The Pidgin English is full of euphemisms that allow Nigerians to simply shrug off certain serious matters and press on with their day-to-day shuffering and shmiling (apologies to Fela). The presidential pardon granted last week to one-time governor of Bayelsa State, Diepreye Alamieyeseigha, qualifies as one of those serious matters. Soon, after the national and international outcry displayed may have died down, the matter will recede to the realms of public amnesia that the government often relies on to pull such stunt. “Nigerians have short memory, don’t worry, Oga,” President Goodluck Jonathan’s advisers may have reminded him.
Presidential pardon is a prerogative granted the president by the Nigerian Constitution. How and when to use it are entirely at his discretion, provided it receives the concurrence of the nation’s Council of State. Such concurrence is usually not denied. This is not the first time the prerogative will be exercised, neither will it be the last. It is a worldwide practice that has come to be recognised as a tool used to redeem, reward and woo an individual or a group, at times with a political undertone.
As outrageous as granting Alamieyeseigha a state pardon may seem, President Jonathan deserves sympathy, not ridicule. He was a man caught between loyalty to a national cause and allegiance to a friend and benefactor, as he once described his former boss. He chose to act in favour of his friend. We may never know how much of a dilemma the decision was to the president, but we do know that his concept of a nation is not so different from that of any average Nigerian on the streets of Kano or Port Harcourt. To these Nigerians, loyalty is still narrowly defined, first to their tribes before the nation. And so it is and has been to many Nigerians, the level of education notwithstanding. The president’s decision simply reconfirms this unfortunate misalignment.
This tendency for the average Nigerian to see himself first through the lens of a linguistic or tribal “nation” predates Nigeria’s history as a country. The facts of both amalgamation and independence have not changed that reality. It is reinforced by the fact that a Nigerian still sees himself as a stranger in any other part of this country, except his state of origin. As a result, he fears to embrace a truly national identity. The leaders themselves compound the problem – they often return to their roots. The way things stand, only a fool or hypocrite would jeopardise the chance of a good welcome back home by acting against the interest and wishes of the people to whom he would finally return.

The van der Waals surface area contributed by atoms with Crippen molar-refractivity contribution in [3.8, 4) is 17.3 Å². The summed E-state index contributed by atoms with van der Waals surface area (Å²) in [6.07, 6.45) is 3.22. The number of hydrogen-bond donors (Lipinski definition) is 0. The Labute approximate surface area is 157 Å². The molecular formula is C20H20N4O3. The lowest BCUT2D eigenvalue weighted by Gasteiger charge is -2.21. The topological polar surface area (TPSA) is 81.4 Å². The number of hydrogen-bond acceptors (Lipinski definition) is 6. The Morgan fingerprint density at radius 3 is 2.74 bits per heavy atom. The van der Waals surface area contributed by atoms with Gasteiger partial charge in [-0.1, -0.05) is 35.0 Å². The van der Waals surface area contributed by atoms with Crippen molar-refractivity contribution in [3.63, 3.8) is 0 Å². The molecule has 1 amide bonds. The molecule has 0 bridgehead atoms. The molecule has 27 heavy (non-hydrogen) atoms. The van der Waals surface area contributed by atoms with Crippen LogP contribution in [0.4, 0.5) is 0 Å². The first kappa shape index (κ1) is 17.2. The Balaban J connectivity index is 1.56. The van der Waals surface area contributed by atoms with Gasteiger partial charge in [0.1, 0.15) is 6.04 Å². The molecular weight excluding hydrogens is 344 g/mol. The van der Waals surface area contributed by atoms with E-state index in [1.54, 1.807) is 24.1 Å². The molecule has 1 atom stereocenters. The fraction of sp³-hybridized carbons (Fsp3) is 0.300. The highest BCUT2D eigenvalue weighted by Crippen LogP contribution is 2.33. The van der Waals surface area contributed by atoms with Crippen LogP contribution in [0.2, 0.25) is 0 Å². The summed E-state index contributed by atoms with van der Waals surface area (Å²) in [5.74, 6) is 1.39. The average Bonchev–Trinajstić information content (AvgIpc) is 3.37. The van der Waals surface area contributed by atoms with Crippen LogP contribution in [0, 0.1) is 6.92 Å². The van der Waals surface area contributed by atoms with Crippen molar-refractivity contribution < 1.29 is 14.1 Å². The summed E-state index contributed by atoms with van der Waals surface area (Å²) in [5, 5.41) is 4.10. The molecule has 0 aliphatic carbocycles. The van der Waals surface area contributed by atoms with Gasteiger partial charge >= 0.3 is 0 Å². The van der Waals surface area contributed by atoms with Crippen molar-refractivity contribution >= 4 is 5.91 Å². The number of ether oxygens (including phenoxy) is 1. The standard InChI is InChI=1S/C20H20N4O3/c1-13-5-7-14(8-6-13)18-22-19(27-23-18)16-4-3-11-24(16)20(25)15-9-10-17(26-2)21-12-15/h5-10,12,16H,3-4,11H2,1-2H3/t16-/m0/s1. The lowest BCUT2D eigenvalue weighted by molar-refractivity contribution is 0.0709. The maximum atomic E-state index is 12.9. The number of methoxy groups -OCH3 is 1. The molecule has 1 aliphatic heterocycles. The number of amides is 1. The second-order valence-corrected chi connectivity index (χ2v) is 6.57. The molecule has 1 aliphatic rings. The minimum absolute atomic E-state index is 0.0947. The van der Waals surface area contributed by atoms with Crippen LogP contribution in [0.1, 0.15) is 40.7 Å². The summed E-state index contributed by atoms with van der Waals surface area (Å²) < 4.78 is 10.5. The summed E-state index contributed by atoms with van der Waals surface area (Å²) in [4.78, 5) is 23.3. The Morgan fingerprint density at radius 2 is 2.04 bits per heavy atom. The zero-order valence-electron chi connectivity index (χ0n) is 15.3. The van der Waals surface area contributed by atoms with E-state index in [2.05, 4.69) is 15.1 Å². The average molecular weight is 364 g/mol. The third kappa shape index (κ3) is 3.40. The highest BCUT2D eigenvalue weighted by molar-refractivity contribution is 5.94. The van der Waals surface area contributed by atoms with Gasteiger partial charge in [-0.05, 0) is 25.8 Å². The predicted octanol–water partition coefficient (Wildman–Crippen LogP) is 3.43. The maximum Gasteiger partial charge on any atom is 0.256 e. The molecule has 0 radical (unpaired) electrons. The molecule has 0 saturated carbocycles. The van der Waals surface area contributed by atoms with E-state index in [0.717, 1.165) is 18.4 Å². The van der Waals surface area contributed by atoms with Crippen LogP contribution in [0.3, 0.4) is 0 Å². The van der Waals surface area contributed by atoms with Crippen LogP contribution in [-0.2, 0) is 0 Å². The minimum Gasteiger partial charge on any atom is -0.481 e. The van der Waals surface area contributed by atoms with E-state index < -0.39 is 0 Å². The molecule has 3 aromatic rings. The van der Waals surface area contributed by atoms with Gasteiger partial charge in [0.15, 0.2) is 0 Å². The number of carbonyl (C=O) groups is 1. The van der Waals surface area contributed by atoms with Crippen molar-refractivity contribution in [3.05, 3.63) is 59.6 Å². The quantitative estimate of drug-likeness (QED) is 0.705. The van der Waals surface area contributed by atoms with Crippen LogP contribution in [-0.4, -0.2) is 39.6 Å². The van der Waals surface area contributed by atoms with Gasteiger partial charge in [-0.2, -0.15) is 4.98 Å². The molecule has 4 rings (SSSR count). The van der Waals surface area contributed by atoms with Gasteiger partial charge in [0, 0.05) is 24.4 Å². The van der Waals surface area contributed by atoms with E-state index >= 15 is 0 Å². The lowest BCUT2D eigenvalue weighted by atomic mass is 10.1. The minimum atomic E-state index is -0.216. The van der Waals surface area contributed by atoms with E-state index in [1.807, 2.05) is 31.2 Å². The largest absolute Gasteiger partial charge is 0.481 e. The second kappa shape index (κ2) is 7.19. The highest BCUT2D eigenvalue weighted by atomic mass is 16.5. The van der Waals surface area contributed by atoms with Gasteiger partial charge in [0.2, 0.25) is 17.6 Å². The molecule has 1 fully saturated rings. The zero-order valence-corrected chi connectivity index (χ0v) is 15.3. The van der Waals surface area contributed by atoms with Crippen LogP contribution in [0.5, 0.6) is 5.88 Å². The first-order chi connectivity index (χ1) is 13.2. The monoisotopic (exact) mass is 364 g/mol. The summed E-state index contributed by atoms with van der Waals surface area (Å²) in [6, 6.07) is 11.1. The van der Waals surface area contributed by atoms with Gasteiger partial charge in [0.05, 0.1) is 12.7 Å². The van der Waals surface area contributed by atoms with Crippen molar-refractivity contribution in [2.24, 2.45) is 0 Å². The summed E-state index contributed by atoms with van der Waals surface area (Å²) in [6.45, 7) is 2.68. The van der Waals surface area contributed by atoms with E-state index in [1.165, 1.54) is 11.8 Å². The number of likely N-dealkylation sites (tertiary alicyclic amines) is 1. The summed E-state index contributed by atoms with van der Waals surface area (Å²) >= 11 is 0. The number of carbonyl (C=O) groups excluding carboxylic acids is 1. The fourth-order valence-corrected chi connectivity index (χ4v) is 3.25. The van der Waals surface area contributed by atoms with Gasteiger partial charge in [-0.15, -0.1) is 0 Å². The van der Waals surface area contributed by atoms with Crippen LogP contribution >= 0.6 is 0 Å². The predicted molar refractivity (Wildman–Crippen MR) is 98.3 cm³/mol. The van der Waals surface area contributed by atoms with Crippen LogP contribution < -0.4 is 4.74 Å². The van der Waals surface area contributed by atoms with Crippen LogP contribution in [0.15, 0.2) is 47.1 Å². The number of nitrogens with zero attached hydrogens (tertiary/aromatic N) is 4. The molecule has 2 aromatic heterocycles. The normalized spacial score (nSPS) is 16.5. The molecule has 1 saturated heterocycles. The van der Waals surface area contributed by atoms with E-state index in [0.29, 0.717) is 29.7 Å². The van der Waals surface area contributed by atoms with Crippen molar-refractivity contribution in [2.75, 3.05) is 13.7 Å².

It is this lack of vision to see Nigeria as a whole that is greater than the sum of its parts that hampers the country’s growth and development. It’s been one bizarre decision after another, each one completely erasing the gains that have hitherto been accrued in the march towards nation-building. The decision to grant Alamieyesiegha a presidential pardon came at a time when the efforts to fight corruption were supposed to be at full throttle. Now these efforts are undermined and those making them feeling belittled. This action reminds one of the “53 suit cases saga” that occurred in 1984, in the midst of a great national endeavour (the War Against Indiscipline); and the June 12, 1993 election annulment that upended a national aspiration that continues to linger in the national psyche.
Parochial decisions emanate from minds that have been conditioned by experience to believe that the benefits of a political office flow in a reverse order – first, to the officeholder, then to his place of origin, and lastly to the nation. The notion that a man must use his office to help his people is still very strong and it is not about to weaken. Indeed, the struggle for the control of power at the centre revolves around this notion. This is very true and is the reason I believe that any other politician from any other part of the country, faced with a similar situation as the president, will come out with exactly the same decision.
It is just the reality of today’s Nigeria. Can one ever expect Nigeria to play at the same moral level as countries in the western hemisphere? Yes. Not just now, it will take time and it will need help, both from within and outside. Apologists of the Federal Government say that Alamieyesiegha has not only “suffered” enough but also that he has contributed significantly to the maintenance of peace and tranquillity in the Niger Delta. Perhaps so. Let Nigeria and its friends give Jonathan the benefits of the doubt. The investments in the Niger Delta are more than this little token of redemption towards one wayward individual and it is worth it.
Alamieyesiegha, in view of his travail, has really never left his people in the Niger Delta where he belongs; and as the PDP finally welcomes him back to its fold to help in shaping the future of his people, let the rest of Nigeria try to forgive him. Hard, though, but e get as e be, meaning acceptance!
EGHE ISIAKA GUOBADIA
Guobadia, economist, banker, who was special assistant to former finance minister Chu Okongwu, now works in New York.
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